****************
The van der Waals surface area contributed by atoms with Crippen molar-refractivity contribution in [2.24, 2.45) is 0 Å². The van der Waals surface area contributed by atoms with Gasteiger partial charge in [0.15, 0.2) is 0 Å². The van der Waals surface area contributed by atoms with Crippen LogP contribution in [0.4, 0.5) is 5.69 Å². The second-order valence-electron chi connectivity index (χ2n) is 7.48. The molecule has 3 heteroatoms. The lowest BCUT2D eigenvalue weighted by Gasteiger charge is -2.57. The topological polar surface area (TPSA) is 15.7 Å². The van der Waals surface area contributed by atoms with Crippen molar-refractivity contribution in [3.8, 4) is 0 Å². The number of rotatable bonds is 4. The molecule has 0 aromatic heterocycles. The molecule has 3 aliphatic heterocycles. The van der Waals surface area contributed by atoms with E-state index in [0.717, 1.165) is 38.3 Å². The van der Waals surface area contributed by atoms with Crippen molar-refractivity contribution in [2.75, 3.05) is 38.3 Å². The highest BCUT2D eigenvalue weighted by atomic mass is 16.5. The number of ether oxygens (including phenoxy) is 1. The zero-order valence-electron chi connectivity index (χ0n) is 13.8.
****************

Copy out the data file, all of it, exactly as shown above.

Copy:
The van der Waals surface area contributed by atoms with Crippen molar-refractivity contribution in [2.24, 2.45) is 0 Å². The van der Waals surface area contributed by atoms with Gasteiger partial charge in [0.15, 0.2) is 0 Å². The van der Waals surface area contributed by atoms with Crippen LogP contribution in [0.4, 0.5) is 5.69 Å². The second-order valence-electron chi connectivity index (χ2n) is 7.48. The molecule has 3 heteroatoms. The lowest BCUT2D eigenvalue weighted by Gasteiger charge is -2.57. The topological polar surface area (TPSA) is 15.7 Å². The van der Waals surface area contributed by atoms with Crippen molar-refractivity contribution in [3.8, 4) is 0 Å². The number of rotatable bonds is 4. The molecule has 0 aromatic heterocycles. The molecule has 3 aliphatic heterocycles. The van der Waals surface area contributed by atoms with E-state index in [0.717, 1.165) is 38.3 Å². The van der Waals surface area contributed by atoms with Crippen molar-refractivity contribution in [2.75, 3.05) is 38.3 Å². The highest BCUT2D eigenvalue weighted by atomic mass is 16.5. The number of ether oxygens (including phenoxy) is 1. The zero-order valence-electron chi connectivity index (χ0n) is 13.8.